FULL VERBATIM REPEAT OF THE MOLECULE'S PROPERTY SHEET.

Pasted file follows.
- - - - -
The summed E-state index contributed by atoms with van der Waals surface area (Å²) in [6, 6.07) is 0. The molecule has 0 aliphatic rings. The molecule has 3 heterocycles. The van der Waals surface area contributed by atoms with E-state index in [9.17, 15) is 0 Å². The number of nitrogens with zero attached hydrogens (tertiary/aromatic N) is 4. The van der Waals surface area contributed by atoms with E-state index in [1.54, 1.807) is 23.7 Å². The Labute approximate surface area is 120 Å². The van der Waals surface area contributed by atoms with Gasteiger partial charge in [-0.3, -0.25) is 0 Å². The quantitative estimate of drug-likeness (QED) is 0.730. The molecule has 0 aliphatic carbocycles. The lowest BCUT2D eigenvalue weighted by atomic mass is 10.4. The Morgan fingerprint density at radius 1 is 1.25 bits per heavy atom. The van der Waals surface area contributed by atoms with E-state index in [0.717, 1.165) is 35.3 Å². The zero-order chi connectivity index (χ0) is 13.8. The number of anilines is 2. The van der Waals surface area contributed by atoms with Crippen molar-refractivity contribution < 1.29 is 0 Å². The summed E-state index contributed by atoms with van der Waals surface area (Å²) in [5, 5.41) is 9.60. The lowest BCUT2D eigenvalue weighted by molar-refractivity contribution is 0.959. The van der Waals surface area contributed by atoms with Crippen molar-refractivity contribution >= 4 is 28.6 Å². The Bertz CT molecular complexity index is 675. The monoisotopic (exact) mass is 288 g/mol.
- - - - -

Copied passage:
The summed E-state index contributed by atoms with van der Waals surface area (Å²) in [6, 6.07) is 0. The molecule has 0 aliphatic rings. The molecule has 3 heterocycles. The van der Waals surface area contributed by atoms with E-state index in [9.17, 15) is 0 Å². The number of nitrogens with zero attached hydrogens (tertiary/aromatic N) is 4. The van der Waals surface area contributed by atoms with E-state index in [1.54, 1.807) is 23.7 Å². The Labute approximate surface area is 120 Å². The van der Waals surface area contributed by atoms with Gasteiger partial charge in [-0.3, -0.25) is 0 Å². The quantitative estimate of drug-likeness (QED) is 0.730. The molecule has 0 aliphatic carbocycles. The lowest BCUT2D eigenvalue weighted by atomic mass is 10.4. The Morgan fingerprint density at radius 1 is 1.25 bits per heavy atom. The van der Waals surface area contributed by atoms with E-state index in [0.717, 1.165) is 35.3 Å². The zero-order chi connectivity index (χ0) is 13.8. The number of anilines is 2. The van der Waals surface area contributed by atoms with Crippen molar-refractivity contribution < 1.29 is 0 Å². The summed E-state index contributed by atoms with van der Waals surface area (Å²) in [5, 5.41) is 9.60. The lowest BCUT2D eigenvalue weighted by molar-refractivity contribution is 0.959. The van der Waals surface area contributed by atoms with Crippen molar-refractivity contribution >= 4 is 28.6 Å². The Bertz CT molecular complexity index is 675. The monoisotopic (exact) mass is 288 g/mol.